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Wednesday, July 17, 2024

How to afford wedding season this summer

How to afford wedding season this summer 

07.07.2023

You open your mailbox and there it is, an oversized, cream-colored envelope with a heart stamp. It’s your fourth one of these this year. For some, it means bachelor and bachelorette parties, bridal showers, flights to your friend’s hometown halfway across the country, and then the wedding itself – which often includes costs associated with gifts and lodging. You sigh and frantically wonder how you’re going to afford this one.

It’s probably no surprise that wedding season can be rough on your vacation time, your wallet and frankly, your mental health. So, what’s a 20 or 30-something (who frankly probably already has student loan bills and not the highest paying job yet) to do?

Step 1: Start saving (and put it in a different account)

Whether or not you’ve seen the first pictures of your friend’s bling on Instagram or gotten a save the date – wedding season is coming. Maybe it won’t even be so bad this year, but sooner or later, you’ll be that person with seven different weddings to attend in a three-month period. Yikes!

Instead of waiting for the panic to set in, start saving now. Even if it’s just one percent of each paycheck, make it a habit and stick it in a savings account. It’s best if the savings account isn’t linked to your checking account. This way, you won’t be tempted to skim off the top. You should also do yourself a favor and make sure the savings account earns at least 3-4% APY. Might as well make your money work for you a little bit.

As time passes and if this fund potentially grows, it should be less stressful to budget for a wedding or pre-wedding event. You won’t need to take hefty chunks out of your monthly paycheck because you have a side account specifically dedicated to wedding costs.

Step 2: Try travel hacking

This step should only be considered if you have a strong credit score and are good with credit cards. Don’t be tempted to do this if you’re an impulse shopper who would use a credit card to rack up debt.

However, those that know they’ll be spending some quality time on a plane in the upcoming year might want to take advantage of a credit card bonus reward or two. Plenty of credit cards, particularly airline branded ones, offer a promotion to spend a set amount of money (usually $3,000) in a pre-determined time period (usually three months) and you’ll get bonus miles that are good for at least one domestic round-trip flight. You can look for similar cards that offer hotel points too.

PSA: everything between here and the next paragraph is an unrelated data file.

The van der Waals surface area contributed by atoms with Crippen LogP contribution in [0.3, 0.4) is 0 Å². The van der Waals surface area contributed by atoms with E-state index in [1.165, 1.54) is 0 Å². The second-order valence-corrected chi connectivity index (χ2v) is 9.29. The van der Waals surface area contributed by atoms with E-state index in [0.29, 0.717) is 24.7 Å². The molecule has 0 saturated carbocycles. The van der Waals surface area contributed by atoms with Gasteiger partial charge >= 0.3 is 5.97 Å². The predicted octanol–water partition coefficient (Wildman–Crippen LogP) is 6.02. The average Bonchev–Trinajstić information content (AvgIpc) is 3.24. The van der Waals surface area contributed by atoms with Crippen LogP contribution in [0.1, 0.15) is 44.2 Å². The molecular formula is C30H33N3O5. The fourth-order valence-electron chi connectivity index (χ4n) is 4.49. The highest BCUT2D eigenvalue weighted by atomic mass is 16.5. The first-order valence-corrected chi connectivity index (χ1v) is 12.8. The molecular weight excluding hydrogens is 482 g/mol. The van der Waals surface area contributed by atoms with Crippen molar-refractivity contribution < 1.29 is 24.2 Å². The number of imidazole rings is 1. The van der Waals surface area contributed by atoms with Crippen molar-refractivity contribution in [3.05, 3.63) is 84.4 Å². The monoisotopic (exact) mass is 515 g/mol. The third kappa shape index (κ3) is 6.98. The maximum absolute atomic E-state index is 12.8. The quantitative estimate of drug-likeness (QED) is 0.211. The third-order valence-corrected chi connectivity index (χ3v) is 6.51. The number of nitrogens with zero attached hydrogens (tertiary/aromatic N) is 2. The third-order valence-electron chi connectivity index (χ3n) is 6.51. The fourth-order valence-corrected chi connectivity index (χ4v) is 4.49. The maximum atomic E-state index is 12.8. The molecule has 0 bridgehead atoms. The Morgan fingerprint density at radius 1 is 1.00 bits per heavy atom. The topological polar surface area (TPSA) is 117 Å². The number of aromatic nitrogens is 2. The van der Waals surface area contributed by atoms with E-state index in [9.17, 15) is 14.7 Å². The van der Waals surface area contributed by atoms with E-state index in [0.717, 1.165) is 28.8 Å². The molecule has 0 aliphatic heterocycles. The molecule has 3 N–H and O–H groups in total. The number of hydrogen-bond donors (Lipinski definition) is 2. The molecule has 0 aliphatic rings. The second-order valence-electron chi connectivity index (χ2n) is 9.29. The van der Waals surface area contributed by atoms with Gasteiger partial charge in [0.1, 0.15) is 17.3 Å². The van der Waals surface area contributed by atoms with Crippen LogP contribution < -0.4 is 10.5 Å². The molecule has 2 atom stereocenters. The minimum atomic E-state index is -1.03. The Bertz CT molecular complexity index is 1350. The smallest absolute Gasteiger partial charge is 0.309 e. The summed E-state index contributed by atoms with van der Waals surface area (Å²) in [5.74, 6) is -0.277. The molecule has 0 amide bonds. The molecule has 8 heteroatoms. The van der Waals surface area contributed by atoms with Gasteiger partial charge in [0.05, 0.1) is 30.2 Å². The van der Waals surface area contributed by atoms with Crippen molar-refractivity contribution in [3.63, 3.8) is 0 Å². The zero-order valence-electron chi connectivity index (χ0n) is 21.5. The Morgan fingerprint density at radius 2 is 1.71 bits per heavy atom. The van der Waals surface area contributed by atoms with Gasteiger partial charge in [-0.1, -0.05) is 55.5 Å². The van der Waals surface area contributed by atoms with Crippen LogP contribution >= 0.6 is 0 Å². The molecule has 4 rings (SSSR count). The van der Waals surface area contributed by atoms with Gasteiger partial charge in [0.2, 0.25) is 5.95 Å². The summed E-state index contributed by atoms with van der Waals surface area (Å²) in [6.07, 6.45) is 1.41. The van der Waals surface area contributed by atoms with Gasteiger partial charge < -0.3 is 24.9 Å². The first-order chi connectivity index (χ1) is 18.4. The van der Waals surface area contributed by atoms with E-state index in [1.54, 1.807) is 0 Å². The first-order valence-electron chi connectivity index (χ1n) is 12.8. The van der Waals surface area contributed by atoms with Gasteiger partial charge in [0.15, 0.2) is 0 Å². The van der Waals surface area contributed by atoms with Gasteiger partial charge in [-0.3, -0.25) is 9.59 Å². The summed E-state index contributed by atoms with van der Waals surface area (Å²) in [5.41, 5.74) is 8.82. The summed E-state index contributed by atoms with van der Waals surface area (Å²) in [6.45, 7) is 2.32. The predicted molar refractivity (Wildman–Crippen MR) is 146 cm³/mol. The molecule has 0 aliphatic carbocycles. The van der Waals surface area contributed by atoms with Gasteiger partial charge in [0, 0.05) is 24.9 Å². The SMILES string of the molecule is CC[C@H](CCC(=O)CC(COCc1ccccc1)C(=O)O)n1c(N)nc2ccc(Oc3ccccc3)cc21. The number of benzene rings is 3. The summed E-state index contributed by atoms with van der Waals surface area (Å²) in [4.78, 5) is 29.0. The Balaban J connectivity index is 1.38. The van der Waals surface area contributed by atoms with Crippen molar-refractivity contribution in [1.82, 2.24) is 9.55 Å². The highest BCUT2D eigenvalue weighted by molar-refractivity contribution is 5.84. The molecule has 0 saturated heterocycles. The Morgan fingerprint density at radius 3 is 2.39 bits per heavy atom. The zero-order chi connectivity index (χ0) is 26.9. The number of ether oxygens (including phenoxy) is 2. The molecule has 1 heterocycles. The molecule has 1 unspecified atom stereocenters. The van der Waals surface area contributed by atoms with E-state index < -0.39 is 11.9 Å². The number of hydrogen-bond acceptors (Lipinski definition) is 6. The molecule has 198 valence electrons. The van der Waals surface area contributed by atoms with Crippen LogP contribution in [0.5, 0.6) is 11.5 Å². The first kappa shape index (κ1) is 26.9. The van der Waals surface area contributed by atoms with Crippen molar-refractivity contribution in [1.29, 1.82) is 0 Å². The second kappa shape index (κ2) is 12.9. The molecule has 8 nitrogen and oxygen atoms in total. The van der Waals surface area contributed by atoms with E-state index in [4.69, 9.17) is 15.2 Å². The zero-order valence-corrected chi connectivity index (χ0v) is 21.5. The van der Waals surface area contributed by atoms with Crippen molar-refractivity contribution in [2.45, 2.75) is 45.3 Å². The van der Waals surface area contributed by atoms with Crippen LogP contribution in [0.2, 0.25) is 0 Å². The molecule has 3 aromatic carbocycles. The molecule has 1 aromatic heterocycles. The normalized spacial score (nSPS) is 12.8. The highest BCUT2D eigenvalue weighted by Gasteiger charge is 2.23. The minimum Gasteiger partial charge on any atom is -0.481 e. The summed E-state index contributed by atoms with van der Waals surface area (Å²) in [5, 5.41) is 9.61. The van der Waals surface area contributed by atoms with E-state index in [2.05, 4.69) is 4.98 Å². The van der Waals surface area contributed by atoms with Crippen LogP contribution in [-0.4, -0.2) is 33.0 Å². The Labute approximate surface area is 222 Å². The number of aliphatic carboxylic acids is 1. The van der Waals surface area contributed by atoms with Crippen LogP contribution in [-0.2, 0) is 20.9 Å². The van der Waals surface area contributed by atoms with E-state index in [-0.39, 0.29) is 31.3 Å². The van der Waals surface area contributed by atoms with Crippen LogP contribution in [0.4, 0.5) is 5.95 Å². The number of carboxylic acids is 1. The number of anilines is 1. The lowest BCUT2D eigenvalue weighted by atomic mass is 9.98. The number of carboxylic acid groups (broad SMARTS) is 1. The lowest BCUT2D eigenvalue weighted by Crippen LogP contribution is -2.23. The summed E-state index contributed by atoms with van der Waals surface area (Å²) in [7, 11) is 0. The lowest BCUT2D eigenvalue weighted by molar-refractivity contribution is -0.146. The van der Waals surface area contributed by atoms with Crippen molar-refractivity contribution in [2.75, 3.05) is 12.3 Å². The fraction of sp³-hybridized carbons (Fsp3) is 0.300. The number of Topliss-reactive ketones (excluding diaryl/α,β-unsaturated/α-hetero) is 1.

Some of these cards do come with an annual fee, so be sure to pick one that’s waived for the first year. (You can set a reminder to cancel before the second-year fee kicks in). Also, try to get one that entitles you to one free checked bag – this helps save on bag fees for the wedding travel when you’re packing all different kinds of outfits between the rehearsal dinner, reception, and celebratory brunch.

Be sure this isn’t increasing your spending (the credit card company hopes it will) and that you can still pay off the bill on time and in full each month. Otherwise, you just nullified the entire point.

Step 3: Learn how to say no

You don’t have to attend every pre-wedding event. You don’t even have to attend every wedding. If you and the bride and/or groom haven’t spoken (or at least texted) in the last six months – don’t feel guilty sending your regrets that you won’t be able to make it.

Don’t feel strong armed into attending every bachelor, bachelorette or bridal shower either. Sometimes you just need to say no, and your friend will appreciate it even more if you are able to make it to their big day – the wedding.

Step 4: Shop registries on holiday weekends

I’ll let you in on a little secret, the places many people register (Macy’s, Crate & Barrel) are all stores that often discount products during holiday weekends. Keep your eye out for advertisements for sales around Memorial Day, Fourth of July, and Labor Day. Then, troll wedding registries to see which items happen to be on sale. You might be able to find a $100 priced item for $60 or a $75 one for $50. It’s an easy way to keep a little extra money in your pocket, but also look like you didn’t cheap out on the gift front. Win-win!

And the earlier you do this the better, so a registry isn’t completely picked over by the time you arrive.

Read more: How much should you spend on a wedding gift?

Step 5: Pocket the money for your future self

If you include pre-wedding events like bachelorette parties and bridal showers, and factor in hotels, flights, gifts, and formal attire, being in a wedding can easily cost you $1,000 to $1,800.1

Multiply that by probably 10 weddings in your twenties. That’s $10,000 to $18,000 you’ve spent on other people’s weddings!

Or to put it in different terms: If you invested $15,000 and let it sit for 40 years and assumed an 8% return, it could potentially turn into a cool $325,867.82.

As you come up with your own ways to get creative about saving money on other people’s weddings, be sure you’re putting those savings away for your future self. Don’t let the $50 you saved on wedding gifts or the $1,000 you pocketed by saying no to a Vegas weekend getaway in your checking account. Consider investing it, putting in an IRA or 401k, or tucking it into a high-yield cash account for a trip you can finally take that doesn’t involve someone else saying, “I do.”

1 Wedding Wire, This Is the Actual Cost of Being a Bridesmaid, July 2017.

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Alex Noonan, CFP®

Contributor

Alex Noonan is a Senior Financial Professional at Empower. A CERTIFIED FINANCIAL PLANNER™ professional, he provides a wide range of financial planning services for clients who are enrolled in the Personal Strategy managed asset program. 

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